© 2024 WYSO
Our Community. Our Nation. Our World.
Play Live Radio
Next Up:
0:00 0:00
Available On Air Stations

Half-ton of invasive plants removed at Aullwood’s 11th Annual Big Pull

Virginia Bluebells cover the forest floor in Marie Aull's gardens.
Renee Wilde
Virginia Bluebells cover the forest floor in Marie Aull's gardens.

Volunteers celebrate Ohio Native Plant Month by pulling invasive plants at Aullwood Garden's Big Pull event.

April is Ohio Native Plant Month, and what better way to celebrate than going into the woods and removing invasive plants from the landscape that are choking out native plants. A group of 35 volunteers did just that at Aullwood Garden’s recent 11th Annual Big Pull. Renee Wilde brings us this story.

Renee Wilde: Volunteers are gathered at Marie Aull’s former house on a warm spring morning.


They chat with each other about recent sightings of native spring plants as they grab gloves, buckets, shovels and soil knives from the back of a park ATV, before heading out into the woods to spend a couple hours pulling up invasive plants like garlic mustard, multiflora rose, and bush honeysuckle.

15-year-old Nora Tempus is here today with her 12 year old sister Caroline and their mother Nikki.

Nora Tempus: We got recruited by Hope Taft at a Dayton Areas Wild Ones meeting, and have been volunteering with Metro Parks forever, and just love Aullwood Audubon and Aullwood MetroPark and are just happy to give back.

Taking out invasive plants is one of my favorite things to do outside.

Caroline Tempus: We like weeding.

Wilde: Why is that?

Nora Tempus: It’s just very satisfying and you can really see the impact in a positive way.

Volunteers at Aullwood's 11th Annual Big Pull.
Five Rivers Metro Park
Five Rivers Metro Park
A group of volunteers spend a warm spring morning removing invasive plants at Aullwood Garden's 11th Annual Big Pull, removing half a ton of non-native species.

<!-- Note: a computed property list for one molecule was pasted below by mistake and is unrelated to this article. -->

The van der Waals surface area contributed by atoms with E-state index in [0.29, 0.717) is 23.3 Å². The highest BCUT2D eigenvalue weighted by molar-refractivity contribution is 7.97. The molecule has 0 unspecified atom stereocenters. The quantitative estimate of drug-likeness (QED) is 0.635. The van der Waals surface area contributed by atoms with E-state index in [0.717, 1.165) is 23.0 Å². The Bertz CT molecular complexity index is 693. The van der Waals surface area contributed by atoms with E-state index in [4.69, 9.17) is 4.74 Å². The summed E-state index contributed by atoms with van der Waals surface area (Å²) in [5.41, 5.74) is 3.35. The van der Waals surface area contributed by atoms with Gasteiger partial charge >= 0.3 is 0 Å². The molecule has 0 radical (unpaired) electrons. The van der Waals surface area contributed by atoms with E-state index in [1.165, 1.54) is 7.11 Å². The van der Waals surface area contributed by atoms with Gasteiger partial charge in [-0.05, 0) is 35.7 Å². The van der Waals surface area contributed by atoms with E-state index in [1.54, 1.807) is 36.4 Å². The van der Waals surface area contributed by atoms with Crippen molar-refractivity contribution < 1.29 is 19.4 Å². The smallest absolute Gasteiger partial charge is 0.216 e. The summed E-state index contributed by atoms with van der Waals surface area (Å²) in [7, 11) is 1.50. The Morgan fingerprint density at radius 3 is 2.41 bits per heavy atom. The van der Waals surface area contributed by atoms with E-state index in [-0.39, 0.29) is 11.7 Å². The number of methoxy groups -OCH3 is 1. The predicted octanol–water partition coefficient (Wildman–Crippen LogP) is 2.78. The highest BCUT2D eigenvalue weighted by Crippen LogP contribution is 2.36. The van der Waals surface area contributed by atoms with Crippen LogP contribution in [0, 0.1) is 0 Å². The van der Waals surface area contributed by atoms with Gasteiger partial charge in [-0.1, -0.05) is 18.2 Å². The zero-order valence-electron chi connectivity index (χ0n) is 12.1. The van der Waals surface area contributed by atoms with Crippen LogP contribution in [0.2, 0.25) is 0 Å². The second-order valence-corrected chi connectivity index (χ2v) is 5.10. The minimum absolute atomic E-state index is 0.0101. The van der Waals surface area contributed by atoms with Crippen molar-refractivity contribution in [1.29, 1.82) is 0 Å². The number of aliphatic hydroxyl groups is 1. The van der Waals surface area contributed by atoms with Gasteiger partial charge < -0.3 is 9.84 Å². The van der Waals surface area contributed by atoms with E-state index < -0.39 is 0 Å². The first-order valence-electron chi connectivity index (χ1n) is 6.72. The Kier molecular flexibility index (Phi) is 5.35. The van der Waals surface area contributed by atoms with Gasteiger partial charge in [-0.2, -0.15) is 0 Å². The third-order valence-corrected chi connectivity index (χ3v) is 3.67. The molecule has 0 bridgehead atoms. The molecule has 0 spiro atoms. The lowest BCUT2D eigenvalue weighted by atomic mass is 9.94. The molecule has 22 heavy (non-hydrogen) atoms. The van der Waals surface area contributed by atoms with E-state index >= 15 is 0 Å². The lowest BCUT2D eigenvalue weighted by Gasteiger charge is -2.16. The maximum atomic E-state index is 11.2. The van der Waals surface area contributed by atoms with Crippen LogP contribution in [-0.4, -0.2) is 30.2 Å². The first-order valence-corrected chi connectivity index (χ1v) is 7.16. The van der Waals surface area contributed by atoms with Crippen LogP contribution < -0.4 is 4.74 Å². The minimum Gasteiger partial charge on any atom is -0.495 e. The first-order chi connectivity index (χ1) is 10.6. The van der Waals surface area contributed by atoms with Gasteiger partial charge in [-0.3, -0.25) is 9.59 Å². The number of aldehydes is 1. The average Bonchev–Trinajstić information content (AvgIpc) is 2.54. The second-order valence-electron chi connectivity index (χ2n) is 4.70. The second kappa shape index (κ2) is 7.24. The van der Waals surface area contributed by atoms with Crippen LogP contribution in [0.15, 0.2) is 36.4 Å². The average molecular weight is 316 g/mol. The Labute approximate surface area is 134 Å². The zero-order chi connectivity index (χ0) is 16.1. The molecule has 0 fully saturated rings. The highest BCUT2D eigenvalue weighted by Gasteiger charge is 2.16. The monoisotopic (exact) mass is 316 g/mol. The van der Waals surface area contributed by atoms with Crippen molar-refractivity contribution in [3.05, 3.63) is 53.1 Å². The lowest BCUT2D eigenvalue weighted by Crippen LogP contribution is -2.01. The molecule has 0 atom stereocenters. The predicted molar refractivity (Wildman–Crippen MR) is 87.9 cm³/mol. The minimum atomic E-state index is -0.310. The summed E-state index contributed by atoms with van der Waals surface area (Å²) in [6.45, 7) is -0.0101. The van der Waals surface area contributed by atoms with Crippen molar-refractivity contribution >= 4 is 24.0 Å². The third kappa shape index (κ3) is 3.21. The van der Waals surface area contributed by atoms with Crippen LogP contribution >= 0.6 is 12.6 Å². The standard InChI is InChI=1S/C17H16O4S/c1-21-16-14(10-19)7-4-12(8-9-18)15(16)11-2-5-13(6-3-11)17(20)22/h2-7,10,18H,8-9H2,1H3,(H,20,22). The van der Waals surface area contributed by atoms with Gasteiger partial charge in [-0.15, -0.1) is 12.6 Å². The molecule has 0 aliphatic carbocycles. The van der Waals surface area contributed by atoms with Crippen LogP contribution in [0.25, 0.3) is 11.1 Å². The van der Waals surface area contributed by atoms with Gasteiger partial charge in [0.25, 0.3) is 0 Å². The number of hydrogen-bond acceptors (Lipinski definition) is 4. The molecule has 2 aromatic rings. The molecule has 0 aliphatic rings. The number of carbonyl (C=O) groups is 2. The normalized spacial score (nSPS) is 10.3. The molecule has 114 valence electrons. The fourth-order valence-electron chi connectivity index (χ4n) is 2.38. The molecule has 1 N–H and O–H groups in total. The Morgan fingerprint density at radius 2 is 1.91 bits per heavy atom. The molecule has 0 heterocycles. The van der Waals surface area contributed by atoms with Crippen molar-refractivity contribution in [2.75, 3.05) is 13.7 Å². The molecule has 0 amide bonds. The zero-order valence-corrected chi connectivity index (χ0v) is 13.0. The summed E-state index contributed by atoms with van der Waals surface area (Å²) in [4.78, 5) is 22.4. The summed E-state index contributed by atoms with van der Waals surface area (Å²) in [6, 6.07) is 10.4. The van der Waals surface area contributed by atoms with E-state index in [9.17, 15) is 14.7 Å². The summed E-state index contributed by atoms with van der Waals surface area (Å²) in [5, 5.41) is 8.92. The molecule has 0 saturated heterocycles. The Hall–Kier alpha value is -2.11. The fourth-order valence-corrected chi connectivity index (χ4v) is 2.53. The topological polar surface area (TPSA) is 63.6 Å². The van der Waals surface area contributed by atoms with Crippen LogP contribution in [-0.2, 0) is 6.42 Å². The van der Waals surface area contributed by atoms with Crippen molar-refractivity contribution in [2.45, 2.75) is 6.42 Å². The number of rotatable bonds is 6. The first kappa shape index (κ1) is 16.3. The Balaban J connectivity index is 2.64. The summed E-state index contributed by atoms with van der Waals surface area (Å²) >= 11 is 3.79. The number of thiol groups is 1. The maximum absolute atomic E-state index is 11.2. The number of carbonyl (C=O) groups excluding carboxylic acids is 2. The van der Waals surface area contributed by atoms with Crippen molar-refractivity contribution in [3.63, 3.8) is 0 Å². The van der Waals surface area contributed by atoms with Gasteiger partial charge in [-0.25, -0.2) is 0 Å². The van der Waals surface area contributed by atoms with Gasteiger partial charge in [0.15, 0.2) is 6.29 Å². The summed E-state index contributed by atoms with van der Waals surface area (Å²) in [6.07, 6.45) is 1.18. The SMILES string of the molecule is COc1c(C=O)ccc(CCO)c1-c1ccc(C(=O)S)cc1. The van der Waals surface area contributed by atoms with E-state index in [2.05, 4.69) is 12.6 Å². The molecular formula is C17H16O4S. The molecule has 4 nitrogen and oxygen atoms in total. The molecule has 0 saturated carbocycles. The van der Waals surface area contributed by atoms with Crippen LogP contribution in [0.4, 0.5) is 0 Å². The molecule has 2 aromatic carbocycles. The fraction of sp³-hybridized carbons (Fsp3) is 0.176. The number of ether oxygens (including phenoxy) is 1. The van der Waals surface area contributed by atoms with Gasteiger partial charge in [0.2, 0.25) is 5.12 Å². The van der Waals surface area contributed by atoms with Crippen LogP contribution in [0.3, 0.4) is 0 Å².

Wilde: This is the 11th year that the Garden Club of Dayton, Five Rivers Metro Parks and Aullwood Audubon have joined forces to restore the woodlands around Marie Aull’s home by removing non-native, invasive plants.

Elizbeth Langford: Yes, I’m Elizabeth Langford. I’m the site leader for Five Rivers Metro Park at Aullwood Garden. Today was about having volunteers to be able to go out and dig and retrieve all the invasive species we have on the property so we can make room for our native plants.

The more people that can come and help assist us with this, the bigger impact we can have which will assist in everybody's experience of seeing more native plants coming and filling those spaces where they have been replaced by invasives.

Wilde: What are some of the native plants people will see here?

Langford: We have mayapple, trilliums, solomons seal, (and) spring beauties. We have Virginia Bluebells that was started by Marie and John Aull. They started with a hundred plants and she planted them in the woods.

John Aull had asked her, ‘Why are you doing that in the woods?'

She said, ‘I want to have an ocean of blue’.

And so that’s come about.

Five Rivers Metor Parks
Five Rivers Metor Parks